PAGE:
Probationary period means no inducement and no notice required

Probationary period intended to provide fair and reasonable evaluation of employee's suitability

An Ontario employer was entitled to dismiss an employee without cause or notice since the employee was still in his probationary period, the Ontario Divisional Court has ruled.

Alexander Nagribianko was hired on May 10, 2013, by Select Wine Merchants, a wine and spirit import agency in Toronto. His written employment contract set out a six-month probation period beginning on his first day of work, May 27.

On Nov. 21, 2013, Select informed Nagribianko his employment was being terminated because “after careful consideration” the company decided that he was “unsuitable for regular employment.” There were six days remaining in the six-month probationary period, so no notice or pay in lieu of notice was provided.

Six months after his termination, Nagribianko launched an action in Ontario Small Claims Court for wrongful dismissal damages. Nagribianko claimed Select hadn’t given him an employee handbook, which was referenced in the employment contract and contained a clause stipulating Select could terminate employment during the probationary period with written notice or payment in lieu of notice under the Ontario Employment Standards Act, 2000.

Nagribianko acknowledged that he understood what a probationary period was, meaning that if he performed well his employment would continue. He knew the purpose of a probationary period was to serve as a trial period during which the employer and employee assess each other and determine if the employment relationship can continue. He also said he had probationary periods in other jobs he had held.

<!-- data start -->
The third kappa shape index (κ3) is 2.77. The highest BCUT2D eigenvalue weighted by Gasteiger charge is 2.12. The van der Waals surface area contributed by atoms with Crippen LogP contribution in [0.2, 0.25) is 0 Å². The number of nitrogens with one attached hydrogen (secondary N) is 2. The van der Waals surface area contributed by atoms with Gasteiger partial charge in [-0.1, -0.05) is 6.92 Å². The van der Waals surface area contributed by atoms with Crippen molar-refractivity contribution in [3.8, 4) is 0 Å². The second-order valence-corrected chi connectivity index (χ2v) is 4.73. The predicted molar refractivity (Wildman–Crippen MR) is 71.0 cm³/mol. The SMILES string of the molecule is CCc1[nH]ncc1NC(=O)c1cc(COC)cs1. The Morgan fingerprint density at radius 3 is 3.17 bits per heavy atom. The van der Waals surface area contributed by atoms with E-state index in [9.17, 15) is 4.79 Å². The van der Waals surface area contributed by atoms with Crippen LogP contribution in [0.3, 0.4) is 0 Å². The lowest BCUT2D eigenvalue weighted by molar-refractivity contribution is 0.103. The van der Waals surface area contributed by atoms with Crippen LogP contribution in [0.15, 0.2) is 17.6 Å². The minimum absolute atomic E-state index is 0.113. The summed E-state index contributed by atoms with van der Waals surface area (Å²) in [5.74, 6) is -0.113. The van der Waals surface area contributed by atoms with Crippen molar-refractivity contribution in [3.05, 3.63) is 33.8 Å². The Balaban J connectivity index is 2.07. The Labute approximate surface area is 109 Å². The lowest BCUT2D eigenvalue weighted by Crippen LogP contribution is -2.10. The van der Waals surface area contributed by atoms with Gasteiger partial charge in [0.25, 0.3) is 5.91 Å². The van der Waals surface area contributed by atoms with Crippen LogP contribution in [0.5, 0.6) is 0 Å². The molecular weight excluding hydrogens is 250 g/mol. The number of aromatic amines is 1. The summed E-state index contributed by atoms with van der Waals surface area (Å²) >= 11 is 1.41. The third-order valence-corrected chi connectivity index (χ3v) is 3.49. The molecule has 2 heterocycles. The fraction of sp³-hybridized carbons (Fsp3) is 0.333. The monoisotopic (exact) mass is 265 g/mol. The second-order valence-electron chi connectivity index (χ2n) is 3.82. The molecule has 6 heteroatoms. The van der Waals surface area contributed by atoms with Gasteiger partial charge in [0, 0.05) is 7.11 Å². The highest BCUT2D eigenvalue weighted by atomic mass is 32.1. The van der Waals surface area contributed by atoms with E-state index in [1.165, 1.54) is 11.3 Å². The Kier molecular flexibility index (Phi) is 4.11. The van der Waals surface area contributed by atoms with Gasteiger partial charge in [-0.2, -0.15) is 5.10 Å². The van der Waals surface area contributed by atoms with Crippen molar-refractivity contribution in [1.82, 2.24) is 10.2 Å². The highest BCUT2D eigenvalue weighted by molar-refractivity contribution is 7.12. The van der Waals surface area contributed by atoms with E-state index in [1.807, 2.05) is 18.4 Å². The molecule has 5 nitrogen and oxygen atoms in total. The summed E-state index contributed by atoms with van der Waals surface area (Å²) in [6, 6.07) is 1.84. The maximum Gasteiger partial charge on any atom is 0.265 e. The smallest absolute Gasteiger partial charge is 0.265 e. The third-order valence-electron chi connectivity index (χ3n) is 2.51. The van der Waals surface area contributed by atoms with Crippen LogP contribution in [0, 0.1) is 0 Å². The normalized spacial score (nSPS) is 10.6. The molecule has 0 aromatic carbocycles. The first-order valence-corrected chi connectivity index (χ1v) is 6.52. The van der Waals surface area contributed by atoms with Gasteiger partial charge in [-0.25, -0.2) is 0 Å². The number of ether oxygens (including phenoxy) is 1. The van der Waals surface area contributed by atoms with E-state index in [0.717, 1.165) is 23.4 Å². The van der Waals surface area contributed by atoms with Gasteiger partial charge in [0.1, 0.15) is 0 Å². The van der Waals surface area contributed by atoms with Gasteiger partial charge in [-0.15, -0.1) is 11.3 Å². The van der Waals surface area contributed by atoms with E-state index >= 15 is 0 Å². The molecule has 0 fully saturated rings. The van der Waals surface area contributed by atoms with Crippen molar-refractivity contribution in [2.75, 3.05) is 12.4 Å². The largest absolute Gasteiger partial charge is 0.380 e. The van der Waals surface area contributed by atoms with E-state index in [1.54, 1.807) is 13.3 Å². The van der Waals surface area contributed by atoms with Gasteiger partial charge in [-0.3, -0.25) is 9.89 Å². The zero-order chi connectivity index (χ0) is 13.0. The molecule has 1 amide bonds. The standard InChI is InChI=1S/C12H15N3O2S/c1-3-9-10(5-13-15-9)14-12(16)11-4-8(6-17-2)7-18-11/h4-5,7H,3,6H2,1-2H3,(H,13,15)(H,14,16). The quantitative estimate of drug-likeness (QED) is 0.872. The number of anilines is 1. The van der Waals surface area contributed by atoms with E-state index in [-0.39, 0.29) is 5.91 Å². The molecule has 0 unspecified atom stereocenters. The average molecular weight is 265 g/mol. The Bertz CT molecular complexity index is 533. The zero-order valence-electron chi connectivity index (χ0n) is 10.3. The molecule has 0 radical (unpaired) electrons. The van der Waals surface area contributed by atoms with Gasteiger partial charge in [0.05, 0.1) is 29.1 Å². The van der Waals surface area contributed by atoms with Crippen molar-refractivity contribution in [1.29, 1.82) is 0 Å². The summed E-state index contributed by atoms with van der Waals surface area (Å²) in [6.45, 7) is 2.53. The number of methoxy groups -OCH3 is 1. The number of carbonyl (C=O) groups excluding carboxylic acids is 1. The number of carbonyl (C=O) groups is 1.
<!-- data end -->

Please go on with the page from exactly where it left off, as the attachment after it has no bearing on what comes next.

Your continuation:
However, the court found Select had induced Nagribianko to come work for him and Nagribianko “was prepared to bet on himself, that he had the self-confidence that he would do the job properly and would pass the probationary period. That was the gamble he was prepared to take.” The court ordered Select to pay Nagribianko damages in lieu of notice equal to four months’ salary and benefits.

Select appealed to the Ontario Superior Court of Justice (Divisional Court).

The appeal court noted that “the nature of the employment relationship during probation is tentative” and the employer “must extend to the probationary employee a fair opportunity to demonstrate suitability for permanent employment.” However, the employer can dismiss a probationary employee without notice or give reasons, as long as it acts in good faith. In addition, if an employer dismisses a probationary employee, it is on its own judgment and discretion that can’t be questioned, said the appeal court.

The appeal court found there was no evidence to indicate Select acted in bad faith and call into question the company’s discretion and judgment. It didn’t matter if Nagribianko didn’t receive a copy of the employee handbook as the employment contract clearly stipulated he had a six-month probationary period and Nagribianko understood what that meant, said the court.

“A reasonable person in the same circumstances as (Nagribianko) would have understood the term ‘probation’ to mean a period of tentative employment during which Select would determine whether (he) would be a suitable employee and would decide whether or not to make him a regular/non-probationary employee,” said the appeal court. “(Nagribianko) may have believed that the employer would find him to be a suitable employee, but a reasonable person in those circumstances would also have understood that that might not happen.”

The appeal court also found that Select could not have induced Nagribianko to come work for the company, as the existence of a probationary period makes it clear that permanent employment isn’t guaranteed and shouldn’t be expected.

“Probationary employment, on its face and by its nature, is inconsistent with any inducement or promise of long-term employment,” said the appeal court.

The appeal court found the trial court erred in law by failing to enforce the “clear terms of the employment contract that (Nagribianko) had signed that made reference to a probationary period of six months.” It overturned the decision and upheld Nagribianko’s dismissal. See Nagribianko v. Select Wine Merchants Ltd., 2016 CarswellOnt 891 (Ont. Div. Ct.).

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